Anger, Irrational Beliefs, and Dysfunctional Attitudes in Violent Dating Relationships
The purpose of the present investigation was to evaluate whether perpetrators of dating violence could be differentiated from their nonviolent counterparts on measures of anger and cognitive distortion, specifically Ellis's (1994) irrational beliefs and Beck's (1976) dysfunctional attitudes. Of the 95 male and 152 female undergraduates surveyed, 27% (24 males and 43 females) reported using some form of physical aggression against their current dating partner in the past year. On a self-report measure of anger (State-Trait Anger Expression Inventory), violent individuals reported higher levels of Anger Out and lower levels of Anger Control compared to nonviolent participants. While there were no differences between violent and nonviolent participants' levels of Trait Anger, the results suggest that violent individuals have difficulty controlling angry feelings when they arise, which may increase the likelihood of externally directed forms of anger expression. No significant group differences emerged on questionnaire measures of irrational beliefs and dysfunctional attitudes. Within the violent sample, there was no differential pattern of correlations between measures of anger and cognition relative to the nonviolent sample. The present data suggest that while trait-based measures of cognitive distortion explain little variance in self-reported acts of dating violence, future research should investigate whether (a) cognitive distortions are present during affect-inducing partner conflict situations, or (b) vary with violence severity.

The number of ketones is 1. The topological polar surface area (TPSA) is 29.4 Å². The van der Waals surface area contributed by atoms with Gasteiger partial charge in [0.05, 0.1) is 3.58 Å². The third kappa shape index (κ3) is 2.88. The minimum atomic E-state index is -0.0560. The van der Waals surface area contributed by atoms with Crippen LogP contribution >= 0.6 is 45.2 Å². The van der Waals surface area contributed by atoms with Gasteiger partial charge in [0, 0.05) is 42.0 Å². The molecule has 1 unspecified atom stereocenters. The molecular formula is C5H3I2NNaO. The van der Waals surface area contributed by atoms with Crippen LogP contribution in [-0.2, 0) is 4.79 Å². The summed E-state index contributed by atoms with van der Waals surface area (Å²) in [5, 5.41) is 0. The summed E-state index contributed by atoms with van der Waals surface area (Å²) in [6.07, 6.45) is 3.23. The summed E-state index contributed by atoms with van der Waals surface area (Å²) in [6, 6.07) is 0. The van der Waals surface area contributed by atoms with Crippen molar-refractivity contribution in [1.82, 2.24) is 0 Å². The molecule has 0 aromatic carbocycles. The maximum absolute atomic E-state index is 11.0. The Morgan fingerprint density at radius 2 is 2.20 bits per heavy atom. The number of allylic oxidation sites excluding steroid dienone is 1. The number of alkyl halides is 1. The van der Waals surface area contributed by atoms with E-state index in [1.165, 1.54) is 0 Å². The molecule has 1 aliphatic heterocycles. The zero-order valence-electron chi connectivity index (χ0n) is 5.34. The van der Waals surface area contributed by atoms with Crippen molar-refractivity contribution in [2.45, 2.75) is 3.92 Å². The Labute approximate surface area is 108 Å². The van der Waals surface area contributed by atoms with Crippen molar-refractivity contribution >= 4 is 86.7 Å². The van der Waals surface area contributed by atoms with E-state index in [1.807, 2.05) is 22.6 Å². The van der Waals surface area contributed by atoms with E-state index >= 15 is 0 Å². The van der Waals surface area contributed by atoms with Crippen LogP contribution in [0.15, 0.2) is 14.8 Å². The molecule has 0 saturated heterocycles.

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Document Type: Book Review
Publication date: 2000-01-01
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- Violence and Victims discusses theory, research, policy, and clinical practice in the area of interpersonal violence and victimization across such disciplines as psychology, sociology, criminology, law, medicine, nursing, psychiatry, and social work.
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